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Intoxicated driver caused fatal motorcycle crash: plaintiff
Charleston County, Court of Common Pleas
other-death; other-loss of society; other-loss of consortium
Motor Vehicle – Motorcycle, Rear-ender, Hit and Run; Hotel/Restaurant – Dram Shop; Motor Vehicle – Multiple Vehicle; Wrongful Death – Survival Damages; Motor Vehicle – Alcohol Involvement
Diana McKissick, Individually and as Personal Representative of the Estate of Francis Frederick Scrio, Deceased v. Brian Todd Jarrell, Individually and as employee/agent of Jarrell Enterprises, Co. d/b/a Title Boxing Club, Ricky Lee Jarrell, Individually and as owner/agent of Jarrell Enterprises, Co. d/b/a Title Boxing Club, Club Bliss, John Does I-X, Individually and as employees/agents of Company Doe, Jarrell Enterprises, Co. and Company Doe.,
September 20, 2017
Diana McKissick (Female, 56 Years),
Estate of Frances Frederick Scrio (Male, 57 Years)
Samuel K. Allen;
Clore Law Group;
Diana McKissick, Estate of Frances Frederick Scrio ■ Eric S. Brock;
Clore Law Group;
Diana McKissick, Estate of Frances Frederick Scrio
John Does I-X,
Polo Champ, LLC,
Ricky Lee Jarrell,
Brian Todd Jarrell,
Edward R. Cole;
Turner Padget Graham & Laney, PA;
Ricky Lee Jarrell ■ None reported;
John Does I-X ■ Curtis W. Dowling;
Barnes, Alford, Stork & Johnson, LLP;
Jarrell Enterprises ■ Christina Rae Farnoli;
Brian Todd Jarrell ■ Jonathan G. Roquemore;
Hedrick, Gardner, Kincheloe & Garofalo, LLP;
Polo Champ, LLC
On March 5, 2015, plaintiff’s decedent, Francis Frederick Scrio, 57, an aviation mechanic, was riding his motorcycle home from work at approximately 2 a.m. He was traveling on South Carolina Highway 78 at College Park Road in Charleston County when a Chevrolet SUV traveling at approximately 89 mph overcame Scrio’s motorcycle and struck it in the rear. The driver of the vehicle fled the scene. Scrio was wearing a helmet, but suffered massive internal injuries and died four days later on March 9, 2015. Diana McKissick, decedent’s spouse, filed suit individually on behalf of the estate, against Brian Todd Jarrell, who was believed to have been the driver of the vehicle that hit Scrio’s motorcycle. Brian Jarrell was sued individually and as an employee/agent of Jarrell Enterprises d/b/a Title Boxing Club. McKissick also sued Ricky Lee Jarrell individually and as an employee agent of Club Bliss. Brian Todd Jarrell was the general manager of Title Boxing Club, which was owned by Jarrell Enterprises. The suit was later amended to add Polo Champ, LLC d/b/a Club Bliss as a defendant. McKissick had alleged dram shop violations against Polo Champ, LLC d/b/a Club Bliss and Jarrell Enterprises. Polo Champ, LLC d/b/a Club Bliss and Jarrell Enterprises settled with McKissick for policy limits of $1 million each. Brian Jarrell was the only remaining defendant at trial. McKissick alleged that, at the time of the accident, highway patrol officers were performing a driver’s license checkpoint on Highway 78 at East Owens Drive. According to the lawsuit, a vehicle driven by Brian Jarrell came skidding to a stop at the checkpoint, nearly hitting a small car. A trooper stated that the left rear tire of Jarrell’s SUV was blown out, the air bag was deployed and there was red paint on the damaged bumper. McKissick claimed that, when Jarrell exited his vehicle, he was unsteady and confused and smelled of alcohol. Troopers were allegedly advised that Charleston County deputies were searching for a Chevrolet SUV in connection with a hit and run that occurred roughly four miles from the checkpoint. Jarrell reportedly refused a breathalyzer test at the jail. He was transported to a local hospital for a blood test, where he was allegedly found to be impaired by alcohol. McKissick alleged that Jarrell was driving while intoxicated and was grossly negligent in speeding, rear-ending Scrio’s motorcycle and causing Scrio’s death. Brian Jarrell was convicted of felony DUI and sentenced to 12 years in prison. He initially denied liability for the accident, but admitted at trial that he had contributed to the accident. However, he testified that he had no memory of the crash. Brian Jarrell, who was driving a vehicle owned by Jarrell Enterprises, had $50,000 in private automobile insurance.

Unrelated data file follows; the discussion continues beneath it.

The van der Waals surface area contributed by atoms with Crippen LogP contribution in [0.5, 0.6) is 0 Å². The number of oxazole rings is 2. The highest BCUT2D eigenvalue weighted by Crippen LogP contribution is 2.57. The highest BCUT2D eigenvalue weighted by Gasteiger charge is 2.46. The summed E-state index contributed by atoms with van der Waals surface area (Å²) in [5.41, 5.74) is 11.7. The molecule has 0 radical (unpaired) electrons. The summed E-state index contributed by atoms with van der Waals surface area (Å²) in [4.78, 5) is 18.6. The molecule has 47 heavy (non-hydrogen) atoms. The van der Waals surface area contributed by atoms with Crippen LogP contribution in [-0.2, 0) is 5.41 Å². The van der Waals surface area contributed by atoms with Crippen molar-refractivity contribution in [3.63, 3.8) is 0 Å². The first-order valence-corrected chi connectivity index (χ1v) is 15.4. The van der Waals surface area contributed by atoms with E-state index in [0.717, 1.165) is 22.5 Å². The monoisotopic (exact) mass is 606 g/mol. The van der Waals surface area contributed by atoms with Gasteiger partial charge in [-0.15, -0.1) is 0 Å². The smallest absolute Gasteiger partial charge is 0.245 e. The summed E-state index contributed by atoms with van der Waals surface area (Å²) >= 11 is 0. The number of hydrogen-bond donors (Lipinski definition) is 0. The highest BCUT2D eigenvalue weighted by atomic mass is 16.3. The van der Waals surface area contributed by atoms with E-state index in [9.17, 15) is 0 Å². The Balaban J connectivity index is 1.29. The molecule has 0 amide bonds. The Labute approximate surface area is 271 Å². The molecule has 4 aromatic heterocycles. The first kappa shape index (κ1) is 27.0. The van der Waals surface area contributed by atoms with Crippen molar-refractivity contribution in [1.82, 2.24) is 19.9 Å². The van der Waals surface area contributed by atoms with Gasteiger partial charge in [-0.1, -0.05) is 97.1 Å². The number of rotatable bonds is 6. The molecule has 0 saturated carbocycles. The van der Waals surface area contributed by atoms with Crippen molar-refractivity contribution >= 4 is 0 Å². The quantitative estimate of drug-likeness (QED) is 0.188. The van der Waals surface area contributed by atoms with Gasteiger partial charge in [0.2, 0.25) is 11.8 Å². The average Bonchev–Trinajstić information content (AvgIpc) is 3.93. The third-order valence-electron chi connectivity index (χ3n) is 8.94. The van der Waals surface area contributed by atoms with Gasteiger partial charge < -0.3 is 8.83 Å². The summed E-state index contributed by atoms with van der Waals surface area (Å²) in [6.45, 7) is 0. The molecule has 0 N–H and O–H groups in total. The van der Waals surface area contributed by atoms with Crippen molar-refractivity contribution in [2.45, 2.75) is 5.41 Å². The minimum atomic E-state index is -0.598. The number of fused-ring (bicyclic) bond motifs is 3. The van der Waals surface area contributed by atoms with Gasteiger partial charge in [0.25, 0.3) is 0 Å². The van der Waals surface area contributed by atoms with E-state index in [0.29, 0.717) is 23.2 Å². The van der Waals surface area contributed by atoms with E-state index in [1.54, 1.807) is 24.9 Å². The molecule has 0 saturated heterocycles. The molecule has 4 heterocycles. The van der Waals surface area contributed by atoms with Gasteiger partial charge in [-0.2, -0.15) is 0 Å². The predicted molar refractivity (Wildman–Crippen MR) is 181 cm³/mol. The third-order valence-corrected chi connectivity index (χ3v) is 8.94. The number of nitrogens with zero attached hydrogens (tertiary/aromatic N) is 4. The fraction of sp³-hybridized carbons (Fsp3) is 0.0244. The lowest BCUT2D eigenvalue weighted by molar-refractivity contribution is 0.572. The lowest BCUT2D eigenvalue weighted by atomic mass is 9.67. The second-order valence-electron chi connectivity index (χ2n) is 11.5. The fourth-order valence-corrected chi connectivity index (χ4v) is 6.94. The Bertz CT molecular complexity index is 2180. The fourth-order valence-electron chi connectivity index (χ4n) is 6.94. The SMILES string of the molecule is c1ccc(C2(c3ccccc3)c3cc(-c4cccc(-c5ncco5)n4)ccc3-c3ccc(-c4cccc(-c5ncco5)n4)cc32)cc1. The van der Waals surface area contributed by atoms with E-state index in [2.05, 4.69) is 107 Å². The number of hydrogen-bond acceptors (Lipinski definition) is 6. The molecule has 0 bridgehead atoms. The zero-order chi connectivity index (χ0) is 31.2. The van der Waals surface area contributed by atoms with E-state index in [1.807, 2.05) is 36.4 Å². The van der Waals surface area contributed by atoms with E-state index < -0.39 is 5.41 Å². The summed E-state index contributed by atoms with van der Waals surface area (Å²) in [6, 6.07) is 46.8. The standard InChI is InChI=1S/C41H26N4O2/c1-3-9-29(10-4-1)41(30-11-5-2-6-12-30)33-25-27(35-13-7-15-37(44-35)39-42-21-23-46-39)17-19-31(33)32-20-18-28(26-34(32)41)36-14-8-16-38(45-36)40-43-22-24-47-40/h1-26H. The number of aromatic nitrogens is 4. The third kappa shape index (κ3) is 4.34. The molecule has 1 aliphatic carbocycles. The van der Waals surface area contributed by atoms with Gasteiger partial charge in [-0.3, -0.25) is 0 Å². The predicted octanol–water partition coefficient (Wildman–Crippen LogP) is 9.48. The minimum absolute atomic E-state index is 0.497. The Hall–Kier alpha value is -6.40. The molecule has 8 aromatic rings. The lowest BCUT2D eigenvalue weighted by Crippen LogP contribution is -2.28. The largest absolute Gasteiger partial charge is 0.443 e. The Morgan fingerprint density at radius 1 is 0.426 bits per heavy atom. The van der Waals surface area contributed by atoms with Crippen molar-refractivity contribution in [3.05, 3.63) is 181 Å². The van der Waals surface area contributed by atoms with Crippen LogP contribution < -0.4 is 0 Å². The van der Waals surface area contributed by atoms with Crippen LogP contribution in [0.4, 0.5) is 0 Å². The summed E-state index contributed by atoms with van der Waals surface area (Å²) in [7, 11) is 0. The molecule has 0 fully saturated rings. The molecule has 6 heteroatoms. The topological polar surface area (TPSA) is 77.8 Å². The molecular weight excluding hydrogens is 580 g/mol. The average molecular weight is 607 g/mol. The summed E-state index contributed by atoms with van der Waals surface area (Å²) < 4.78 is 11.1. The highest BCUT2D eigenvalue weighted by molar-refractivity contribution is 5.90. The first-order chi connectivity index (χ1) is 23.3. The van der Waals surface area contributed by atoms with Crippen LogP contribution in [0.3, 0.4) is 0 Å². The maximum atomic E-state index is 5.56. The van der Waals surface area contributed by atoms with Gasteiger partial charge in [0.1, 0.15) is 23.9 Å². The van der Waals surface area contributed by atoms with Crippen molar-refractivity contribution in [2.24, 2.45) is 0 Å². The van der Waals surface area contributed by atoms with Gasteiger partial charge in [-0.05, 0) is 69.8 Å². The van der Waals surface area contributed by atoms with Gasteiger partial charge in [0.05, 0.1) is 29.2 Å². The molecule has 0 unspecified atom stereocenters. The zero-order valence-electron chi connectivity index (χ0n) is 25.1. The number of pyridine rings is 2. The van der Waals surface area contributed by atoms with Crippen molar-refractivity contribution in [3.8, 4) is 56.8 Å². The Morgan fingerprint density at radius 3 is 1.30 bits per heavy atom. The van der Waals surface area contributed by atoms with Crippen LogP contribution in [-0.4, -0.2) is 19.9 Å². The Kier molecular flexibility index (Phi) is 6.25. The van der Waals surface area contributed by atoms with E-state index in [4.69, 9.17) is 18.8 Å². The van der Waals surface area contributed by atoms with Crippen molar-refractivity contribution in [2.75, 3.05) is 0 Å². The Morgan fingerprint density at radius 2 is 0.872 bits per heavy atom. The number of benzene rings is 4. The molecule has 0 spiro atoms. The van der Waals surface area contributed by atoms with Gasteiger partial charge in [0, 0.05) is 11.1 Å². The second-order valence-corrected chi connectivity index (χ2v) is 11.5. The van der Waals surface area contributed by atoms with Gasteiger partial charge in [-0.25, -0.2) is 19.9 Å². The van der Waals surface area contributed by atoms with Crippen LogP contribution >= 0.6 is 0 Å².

Francis Frederick Scrio died of massive internal injuries four days post-accident. He was survived by his spouse, four daughters and extended family. The defense disputed the extent of damages.
The jury found for Scrio’s estate and awarded $7.75 million in damages, including $3 million in punitives, against Brian Jarrell.
Estate of Frances Frederick Scrio: $3,000,000 Wrongful Death: Punitive Exemplary Damages; $1,000,000 Wrongful Death: loss of survival; $3,750,000 Wrongful Death: Wrongful death
This case was tried as a fast track summary jury trial.
This report is based on information that was provided by plaintiff’s counsel and information obtained from court documents. Defense counsel for Polo Champ, LLC d/b/a Club Bliss and Jarrell Enterprises also contributed to the report.